# Thread: How do you differentiate e^xy?

1. ## How do you differentiate e^xy?

Topic.

I took a stab at it, and my guess is that you use the chain rule, but it looks messed up in the end.
Any help would be greatly appreciated.

2. Originally Posted by cjh824
Topic.

I took a stab at it, and my guess is that you use the chain rule, but it looks messed up in the end.
Any help would be greatly appreciated.
Use the chain rule

$u = xy$ the n
$\frac{d}{dx} e^u = \frac{d}{du} e^u \cdot \frac{du}{dx} = e^u (x y'+y) = e^{xy}(xy'+y)$

3. Originally Posted by cjh824
Topic.

I took a stab at it, and my guess is that you use the chain rule, but it looks messed up in the end.
Any help would be greatly appreciated.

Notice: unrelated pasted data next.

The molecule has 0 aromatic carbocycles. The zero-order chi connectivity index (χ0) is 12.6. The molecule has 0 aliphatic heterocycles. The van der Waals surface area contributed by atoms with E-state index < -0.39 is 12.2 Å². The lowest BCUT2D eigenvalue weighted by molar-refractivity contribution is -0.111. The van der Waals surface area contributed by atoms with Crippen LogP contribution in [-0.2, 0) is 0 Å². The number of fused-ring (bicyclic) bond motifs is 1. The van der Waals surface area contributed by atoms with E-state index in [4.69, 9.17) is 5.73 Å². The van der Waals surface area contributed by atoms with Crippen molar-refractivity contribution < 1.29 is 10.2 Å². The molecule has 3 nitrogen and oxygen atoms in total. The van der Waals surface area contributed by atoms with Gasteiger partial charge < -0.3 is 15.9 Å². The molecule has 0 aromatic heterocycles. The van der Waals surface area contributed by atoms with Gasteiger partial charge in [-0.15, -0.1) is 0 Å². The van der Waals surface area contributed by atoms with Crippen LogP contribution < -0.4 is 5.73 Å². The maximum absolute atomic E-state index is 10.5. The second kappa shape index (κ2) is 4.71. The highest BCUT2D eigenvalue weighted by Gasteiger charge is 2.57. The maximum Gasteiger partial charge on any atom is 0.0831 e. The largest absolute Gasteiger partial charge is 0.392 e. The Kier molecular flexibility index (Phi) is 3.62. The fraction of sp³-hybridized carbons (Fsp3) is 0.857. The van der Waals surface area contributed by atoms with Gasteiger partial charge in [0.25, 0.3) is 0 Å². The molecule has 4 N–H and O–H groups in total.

I assume you mean $e^{xy}$ rather than $ye^x$

Let $f(x) = e^{xy}$ and then taking logs of both sides (in base e) gives:

$\ln{f(x)} = xy$

Now we differentiate implicitly and with the product rule recalling that the differentiating $\ln{f(x)} = \frac{f\prime(x)}{f(x)}$:

Right hand side: u=x and v=y so du/dx = 1 and dv/dx = dy/dx which gives us the right hand side differential as $y + x\frac{dy}{dx}$

$\frac{f\prime(x)}{f(x)} = y + x\frac{dy}{dx}$

As we know f(x) = e^(xy) we can say that $\frac{f\prime(x)} = ye^{xy} + {xe^{xy}\frac{dy}{dx}$

We can now collect dy/dx terms (and in this case $f\prime{x}$ can also be treated as dy/dx)

$\frac{dy}{dx} - {xe^{xy}}\frac{dy}{dx} = ye^(xy)$

Factor on the left:

$\frac{dy}{dx}(1 - {xe^{xy}}) = ye^(xy)$

and finally divide by $(1 - {xe^{xy}})$

$\frac{dy}{dx} = \frac{ye^(xy)}{(1 - {xe^{xy}})}$

4. $\left(e^{xy}\right)'=e^{xy}(x'y+y'x)=e^{xy}(y+xy')$

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